Vietnam’s Five-Year Bonds Rise as Inflation Slows; Dong Weakens

Vietnam’s benchmark five-year bonds rose for the first time in seven days on speculation the central bank will cut interest rates after inflation slowed to the least since August 2010. The dong weakened.

Consumer prices climbed 8.34 percent in May from a year earlier, the General Statistics Office said in Hanoi today. The median estimate in a Bloomberg News survey of seven economists was for an 8.9 percent increase. Prime Minister Nguyen Tan Dung told the central bank to “speed up” reductions in borrowing costs, the government said on May 9. State Bank of Vietnam Governor Nguyen Van Binh said in March the monetary authority would lower rates by 100 basis points in each of the second, third and fourth quarters.

“SBV is likely to respond to the sharper-than-expected decline in inflation by cutting rates in the coming two weeks,” Trinh D. Nguyen, a Hong Kong-based economist for HSBC Holdings Plc, said in an e-mail.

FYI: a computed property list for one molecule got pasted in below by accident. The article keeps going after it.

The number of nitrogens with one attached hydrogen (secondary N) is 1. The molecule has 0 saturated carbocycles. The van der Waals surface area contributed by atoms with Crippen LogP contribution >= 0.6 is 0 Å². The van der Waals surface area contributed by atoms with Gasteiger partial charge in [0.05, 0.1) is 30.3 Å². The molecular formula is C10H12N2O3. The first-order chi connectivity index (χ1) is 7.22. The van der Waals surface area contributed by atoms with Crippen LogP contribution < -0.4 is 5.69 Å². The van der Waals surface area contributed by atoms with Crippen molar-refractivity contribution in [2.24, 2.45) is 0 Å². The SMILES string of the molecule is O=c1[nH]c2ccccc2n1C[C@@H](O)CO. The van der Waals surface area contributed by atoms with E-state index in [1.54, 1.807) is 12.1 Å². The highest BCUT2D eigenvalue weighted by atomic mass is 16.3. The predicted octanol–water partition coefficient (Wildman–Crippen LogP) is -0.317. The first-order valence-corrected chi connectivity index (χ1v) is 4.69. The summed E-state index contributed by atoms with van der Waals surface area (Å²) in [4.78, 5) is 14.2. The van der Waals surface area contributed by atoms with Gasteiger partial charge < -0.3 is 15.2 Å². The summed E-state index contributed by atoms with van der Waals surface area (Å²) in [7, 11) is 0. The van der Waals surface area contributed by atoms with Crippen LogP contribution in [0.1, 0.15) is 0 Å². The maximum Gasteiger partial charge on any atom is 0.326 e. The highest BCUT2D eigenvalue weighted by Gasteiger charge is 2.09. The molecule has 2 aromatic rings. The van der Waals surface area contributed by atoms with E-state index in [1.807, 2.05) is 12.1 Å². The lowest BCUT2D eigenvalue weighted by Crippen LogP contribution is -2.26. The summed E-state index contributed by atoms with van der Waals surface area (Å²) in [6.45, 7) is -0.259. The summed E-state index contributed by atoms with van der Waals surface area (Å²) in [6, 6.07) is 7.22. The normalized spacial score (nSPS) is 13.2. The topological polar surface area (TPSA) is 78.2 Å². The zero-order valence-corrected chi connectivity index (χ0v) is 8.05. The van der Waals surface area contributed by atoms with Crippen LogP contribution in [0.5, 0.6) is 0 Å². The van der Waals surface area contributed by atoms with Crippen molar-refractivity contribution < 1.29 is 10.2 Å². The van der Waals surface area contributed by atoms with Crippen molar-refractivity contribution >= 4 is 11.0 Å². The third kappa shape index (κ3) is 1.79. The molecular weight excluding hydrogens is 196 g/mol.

Five-year bond yields fell one basis point, or 0.01 percentage point, to 9.68 percent, according to a daily fixing from banks compiled by Bloomberg.

The dong declined 0.1 percent to 20,868 per dollar as of 3:16 p.m. in Hanoi, according to data compiled by Bloomberg. The State Bank of Vietnam set its reference rate at 20,828, unchanged since Dec. 26, according to its website. The currency is allowed to trade up to 1 percent on either side of the rate.

To contact the reporter on this story: Nick Heath in Hanoi at nheath2@bloomberg.net

To contact the editor responsible for this story: Sandy Hendry at shendry@bloomberg.net

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